On the other hand, when something interferes with glutathione a person may develop heavy metal toxicity from small amounts of heavy metals. MTHFR anomalies lower glutathione levels, leaving people who have them vulnerable to heavy metal toxicity.

 

More on glutathione

More on heavy metals

MTHFR, Oxidative Stress and Glutathione

Glutathione and MTHFR are both important parts of the body’s system for maintaining homeostasis. The complex way the biochemicals of the body interact, means that a problem with one important biochemical will often affect others. In the case of MTHFR anomalies, the inability of the MTHFR enzyme to do its job effectively increases the work load for glutathione, with less than pleasant consequences.

 

MTHFR Anomalies Create Oxidative Stress

Oxidative stress is damage to the cells of the body by free radicals. Many diseases associated with aging are caused by oxidative stress, as are a number of other health problems. People who have MTHFR anomalies have high levels of oxidative stress.

This is because MTHFR anomalies cause high levels of homocysteine, and homocysteine creates the free radicals that cause oxidative stress.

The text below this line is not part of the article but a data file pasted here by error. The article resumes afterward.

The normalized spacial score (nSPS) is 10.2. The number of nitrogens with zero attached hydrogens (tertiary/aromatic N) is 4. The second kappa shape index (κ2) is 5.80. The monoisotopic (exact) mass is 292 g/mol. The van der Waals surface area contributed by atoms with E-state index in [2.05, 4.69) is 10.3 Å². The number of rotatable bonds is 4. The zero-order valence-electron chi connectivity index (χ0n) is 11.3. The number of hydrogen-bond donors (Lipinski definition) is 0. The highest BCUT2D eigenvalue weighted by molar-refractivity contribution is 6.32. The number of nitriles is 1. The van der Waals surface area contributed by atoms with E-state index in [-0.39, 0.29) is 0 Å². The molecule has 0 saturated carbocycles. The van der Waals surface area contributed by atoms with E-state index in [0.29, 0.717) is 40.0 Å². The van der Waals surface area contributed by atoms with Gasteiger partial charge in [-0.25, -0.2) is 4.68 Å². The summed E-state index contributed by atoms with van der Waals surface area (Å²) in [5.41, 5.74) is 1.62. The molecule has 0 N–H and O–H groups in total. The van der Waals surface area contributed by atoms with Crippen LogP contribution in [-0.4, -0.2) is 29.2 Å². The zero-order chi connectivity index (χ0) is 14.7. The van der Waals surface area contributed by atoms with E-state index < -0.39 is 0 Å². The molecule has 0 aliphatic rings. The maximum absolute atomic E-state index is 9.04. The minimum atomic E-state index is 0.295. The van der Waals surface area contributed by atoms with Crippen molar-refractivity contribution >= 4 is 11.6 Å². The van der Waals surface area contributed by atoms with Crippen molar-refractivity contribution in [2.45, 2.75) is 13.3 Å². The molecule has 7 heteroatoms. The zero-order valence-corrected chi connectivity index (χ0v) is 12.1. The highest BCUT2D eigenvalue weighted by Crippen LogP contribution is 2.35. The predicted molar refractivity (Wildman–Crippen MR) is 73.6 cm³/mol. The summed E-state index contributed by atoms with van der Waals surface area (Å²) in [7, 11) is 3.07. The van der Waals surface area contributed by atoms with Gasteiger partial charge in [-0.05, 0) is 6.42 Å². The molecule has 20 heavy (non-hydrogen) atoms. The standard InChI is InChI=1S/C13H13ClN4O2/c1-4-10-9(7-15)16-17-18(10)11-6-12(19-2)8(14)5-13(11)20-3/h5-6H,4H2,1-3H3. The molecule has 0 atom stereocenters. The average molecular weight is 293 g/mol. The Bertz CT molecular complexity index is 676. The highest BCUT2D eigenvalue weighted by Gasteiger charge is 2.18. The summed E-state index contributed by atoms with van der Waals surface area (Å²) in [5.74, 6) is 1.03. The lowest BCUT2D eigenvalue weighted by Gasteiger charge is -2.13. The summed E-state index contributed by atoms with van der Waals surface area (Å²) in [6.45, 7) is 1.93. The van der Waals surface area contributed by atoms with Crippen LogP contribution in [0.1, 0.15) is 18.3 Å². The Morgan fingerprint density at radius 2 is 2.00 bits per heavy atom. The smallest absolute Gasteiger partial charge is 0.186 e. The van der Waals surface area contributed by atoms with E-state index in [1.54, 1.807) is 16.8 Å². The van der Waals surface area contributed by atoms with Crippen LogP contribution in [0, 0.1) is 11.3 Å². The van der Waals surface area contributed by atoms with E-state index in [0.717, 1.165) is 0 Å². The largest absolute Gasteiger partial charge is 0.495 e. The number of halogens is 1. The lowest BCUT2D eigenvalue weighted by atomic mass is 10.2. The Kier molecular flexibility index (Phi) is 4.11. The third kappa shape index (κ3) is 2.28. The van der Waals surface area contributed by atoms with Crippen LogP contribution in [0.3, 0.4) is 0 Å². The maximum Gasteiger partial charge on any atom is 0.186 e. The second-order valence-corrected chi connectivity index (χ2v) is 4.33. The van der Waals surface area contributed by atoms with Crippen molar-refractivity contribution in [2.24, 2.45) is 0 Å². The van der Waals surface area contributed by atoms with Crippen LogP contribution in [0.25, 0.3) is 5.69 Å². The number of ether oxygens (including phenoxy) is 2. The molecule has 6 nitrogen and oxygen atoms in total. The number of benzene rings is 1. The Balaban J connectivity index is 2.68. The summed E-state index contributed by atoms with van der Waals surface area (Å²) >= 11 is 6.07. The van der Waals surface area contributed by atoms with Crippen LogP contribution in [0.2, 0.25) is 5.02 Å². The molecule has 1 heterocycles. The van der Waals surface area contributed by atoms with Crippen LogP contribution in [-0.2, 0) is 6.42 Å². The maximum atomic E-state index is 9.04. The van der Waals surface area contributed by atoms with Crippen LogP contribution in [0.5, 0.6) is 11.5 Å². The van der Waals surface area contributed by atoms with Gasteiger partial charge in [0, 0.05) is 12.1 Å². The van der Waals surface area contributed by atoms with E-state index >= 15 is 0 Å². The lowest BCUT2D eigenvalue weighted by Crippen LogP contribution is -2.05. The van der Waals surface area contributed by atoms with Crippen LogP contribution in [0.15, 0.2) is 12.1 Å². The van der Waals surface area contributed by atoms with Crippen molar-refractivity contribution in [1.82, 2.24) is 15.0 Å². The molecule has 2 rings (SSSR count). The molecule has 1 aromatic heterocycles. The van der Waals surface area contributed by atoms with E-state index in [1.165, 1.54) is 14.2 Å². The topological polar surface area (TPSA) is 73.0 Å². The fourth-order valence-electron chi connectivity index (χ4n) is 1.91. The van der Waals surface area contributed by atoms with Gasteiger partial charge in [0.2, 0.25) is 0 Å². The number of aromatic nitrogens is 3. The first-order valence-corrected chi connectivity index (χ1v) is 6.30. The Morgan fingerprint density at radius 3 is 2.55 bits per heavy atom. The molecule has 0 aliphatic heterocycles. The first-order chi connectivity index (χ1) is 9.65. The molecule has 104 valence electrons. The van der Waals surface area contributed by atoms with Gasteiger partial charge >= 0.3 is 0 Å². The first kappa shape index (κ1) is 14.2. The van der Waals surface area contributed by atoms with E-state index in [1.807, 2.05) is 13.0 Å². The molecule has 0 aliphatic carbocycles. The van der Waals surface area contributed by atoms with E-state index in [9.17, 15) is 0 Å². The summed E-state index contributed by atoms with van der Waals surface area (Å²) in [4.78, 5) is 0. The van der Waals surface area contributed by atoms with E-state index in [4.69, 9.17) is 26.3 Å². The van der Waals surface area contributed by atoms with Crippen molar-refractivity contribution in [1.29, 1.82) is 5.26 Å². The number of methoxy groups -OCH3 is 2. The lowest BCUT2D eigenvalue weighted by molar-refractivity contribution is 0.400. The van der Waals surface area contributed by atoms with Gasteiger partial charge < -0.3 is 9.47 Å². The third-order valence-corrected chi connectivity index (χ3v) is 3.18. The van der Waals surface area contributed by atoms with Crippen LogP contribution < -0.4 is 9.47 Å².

Oxidative Stress Lowers Glutathione Levels

Glutathione is one of the body’s most powerful anti-oxidants. One of glutathione’s main jobs in the body is to seek out and neutralize free radicals before they can do any damage. Glutathione also helps repair cells and DNA that have already been damaged by free radicals.

When there are more free radicals (which is another way of saying ‘high oxidative stress’) glutathione gets used up faster than usual. If it gets used up fast enough, the body isn’t able to keep up and glutathione levels drop. Then, free radicals are able to damage cells throughout the body, creating the symptoms of oxidative. Low glutathione levels also mean there isn’t enough available to repair damage to cells or help with the other things the body uses it for, like clearing heavy metal.

 

MTHFR anomalies → high homocysteine → more free radicals → high oxidative stress + low glutathione → many health problems

What is Glutathione?

If you keep up with the latest nutrition advice, you may have heard of glutathione. Glutathione has become popular in recent years as an important anti-oxidant that is found in some fruits. It is actually one of the body’s most important anti-oxidants, but it does a lot more then just clear out free radicals. In fact, glutathione is involved in a great deal of the body’s metabolism.

So, Just What Is Glutathione?
Glutathione is a small molecule made of three amino acids – the pieces that proteins are built from. The technical term for this kind of molecule is a ‘tri-peptide’.